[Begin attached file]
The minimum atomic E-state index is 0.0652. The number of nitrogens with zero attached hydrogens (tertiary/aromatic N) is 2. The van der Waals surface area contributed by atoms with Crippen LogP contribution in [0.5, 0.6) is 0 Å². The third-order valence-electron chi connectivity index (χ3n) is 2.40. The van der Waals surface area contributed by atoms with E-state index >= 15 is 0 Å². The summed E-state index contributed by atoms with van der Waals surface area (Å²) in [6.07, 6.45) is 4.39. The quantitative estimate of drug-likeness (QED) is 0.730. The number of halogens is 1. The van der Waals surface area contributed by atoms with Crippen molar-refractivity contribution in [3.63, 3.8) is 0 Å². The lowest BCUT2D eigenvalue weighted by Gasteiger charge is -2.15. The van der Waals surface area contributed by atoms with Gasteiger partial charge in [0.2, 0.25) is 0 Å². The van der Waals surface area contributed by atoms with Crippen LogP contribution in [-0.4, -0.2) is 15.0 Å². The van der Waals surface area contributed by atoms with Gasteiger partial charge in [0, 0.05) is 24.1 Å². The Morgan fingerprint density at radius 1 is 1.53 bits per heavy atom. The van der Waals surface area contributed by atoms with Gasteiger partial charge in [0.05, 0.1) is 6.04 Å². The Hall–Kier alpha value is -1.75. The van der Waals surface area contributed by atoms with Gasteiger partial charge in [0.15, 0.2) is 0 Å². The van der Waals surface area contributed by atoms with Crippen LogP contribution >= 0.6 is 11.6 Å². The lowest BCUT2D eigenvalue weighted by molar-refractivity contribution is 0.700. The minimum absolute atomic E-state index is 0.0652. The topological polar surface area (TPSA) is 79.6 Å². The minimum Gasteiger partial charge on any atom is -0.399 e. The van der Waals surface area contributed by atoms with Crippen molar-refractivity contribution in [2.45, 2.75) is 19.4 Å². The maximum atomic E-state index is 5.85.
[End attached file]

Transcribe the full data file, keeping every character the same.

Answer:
The minimum atomic E-state index is 0.0652. The number of nitrogens with zero attached hydrogens (tertiary/aromatic N) is 2. The van der Waals surface area contributed by atoms with Crippen LogP contribution in [0.5, 0.6) is 0 Å². The third-order valence-electron chi connectivity index (χ3n) is 2.40. The van der Waals surface area contributed by atoms with E-state index >= 15 is 0 Å². The summed E-state index contributed by atoms with van der Waals surface area (Å²) in [6.07, 6.45) is 4.39. The quantitative estimate of drug-likeness (QED) is 0.730. The number of halogens is 1. The van der Waals surface area contributed by atoms with Crippen molar-refractivity contribution in [3.63, 3.8) is 0 Å². The lowest BCUT2D eigenvalue weighted by Gasteiger charge is -2.15. The van der Waals surface area contributed by atoms with Gasteiger partial charge in [0.2, 0.25) is 0 Å². The van der Waals surface area contributed by atoms with Crippen LogP contribution in [-0.4, -0.2) is 15.0 Å². The van der Waals surface area contributed by atoms with Gasteiger partial charge in [0, 0.05) is 24.1 Å². The Morgan fingerprint density at radius 1 is 1.53 bits per heavy atom. The van der Waals surface area contributed by atoms with Gasteiger partial charge in [0.05, 0.1) is 6.04 Å². The Hall–Kier alpha value is -1.75. The van der Waals surface area contributed by atoms with Gasteiger partial charge in [0.15, 0.2) is 0 Å². The van der Waals surface area contributed by atoms with Crippen LogP contribution >= 0.6 is 11.6 Å². The lowest BCUT2D eigenvalue weighted by molar-refractivity contribution is 0.700. The minimum absolute atomic E-state index is 0.0652. The topological polar surface area (TPSA) is 79.6 Å². The minimum Gasteiger partial charge on any atom is -0.399 e. The van der Waals surface area contributed by atoms with Crippen molar-refractivity contribution in [2.45, 2.75) is 19.4 Å². The maximum atomic E-state index is 5.85.